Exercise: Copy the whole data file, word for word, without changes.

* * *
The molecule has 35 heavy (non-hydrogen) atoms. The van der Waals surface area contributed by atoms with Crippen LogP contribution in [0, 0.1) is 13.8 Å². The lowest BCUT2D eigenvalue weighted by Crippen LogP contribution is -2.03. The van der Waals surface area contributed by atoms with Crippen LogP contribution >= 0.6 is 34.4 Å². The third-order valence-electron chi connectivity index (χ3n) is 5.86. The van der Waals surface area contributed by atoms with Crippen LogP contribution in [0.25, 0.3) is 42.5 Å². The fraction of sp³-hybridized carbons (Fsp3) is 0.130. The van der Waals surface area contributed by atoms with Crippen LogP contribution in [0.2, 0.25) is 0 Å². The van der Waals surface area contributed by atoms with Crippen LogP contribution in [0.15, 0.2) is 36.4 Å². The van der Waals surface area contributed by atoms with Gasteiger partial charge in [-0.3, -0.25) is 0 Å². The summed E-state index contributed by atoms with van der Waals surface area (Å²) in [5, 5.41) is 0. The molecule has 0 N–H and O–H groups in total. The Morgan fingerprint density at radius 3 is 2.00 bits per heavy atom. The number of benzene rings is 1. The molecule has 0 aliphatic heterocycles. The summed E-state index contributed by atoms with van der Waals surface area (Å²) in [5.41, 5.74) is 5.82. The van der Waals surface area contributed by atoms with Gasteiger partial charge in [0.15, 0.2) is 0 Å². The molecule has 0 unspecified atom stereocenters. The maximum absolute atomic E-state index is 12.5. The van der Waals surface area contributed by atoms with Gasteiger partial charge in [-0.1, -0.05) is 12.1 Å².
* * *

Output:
The molecule has 35 heavy (non-hydrogen) atoms. The van der Waals surface area contributed by atoms with Crippen LogP contribution in [0, 0.1) is 13.8 Å². The lowest BCUT2D eigenvalue weighted by Crippen LogP contribution is -2.03. The van der Waals surface area contributed by atoms with Crippen LogP contribution >= 0.6 is 34.4 Å². The third-order valence-electron chi connectivity index (χ3n) is 5.86. The van der Waals surface area contributed by atoms with Crippen LogP contribution in [0.25, 0.3) is 42.5 Å². The fraction of sp³-hybridized carbons (Fsp3) is 0.130. The van der Waals surface area contributed by atoms with Crippen LogP contribution in [0.2, 0.25) is 0 Å². The van der Waals surface area contributed by atoms with Crippen LogP contribution in [0.15, 0.2) is 36.4 Å². The van der Waals surface area contributed by atoms with Gasteiger partial charge in [-0.3, -0.25) is 0 Å². The summed E-state index contributed by atoms with van der Waals surface area (Å²) in [5, 5.41) is 0. The molecule has 0 N–H and O–H groups in total. The Morgan fingerprint density at radius 3 is 2.00 bits per heavy atom. The number of benzene rings is 1. The molecule has 0 aliphatic heterocycles. The summed E-state index contributed by atoms with van der Waals surface area (Å²) in [5.41, 5.74) is 5.82. The van der Waals surface area contributed by atoms with Gasteiger partial charge in [0.15, 0.2) is 0 Å². The molecule has 0 unspecified atom stereocenters. The maximum absolute atomic E-state index is 12.5. The van der Waals surface area contributed by atoms with Gasteiger partial charge in [-0.1, -0.05) is 12.1 Å².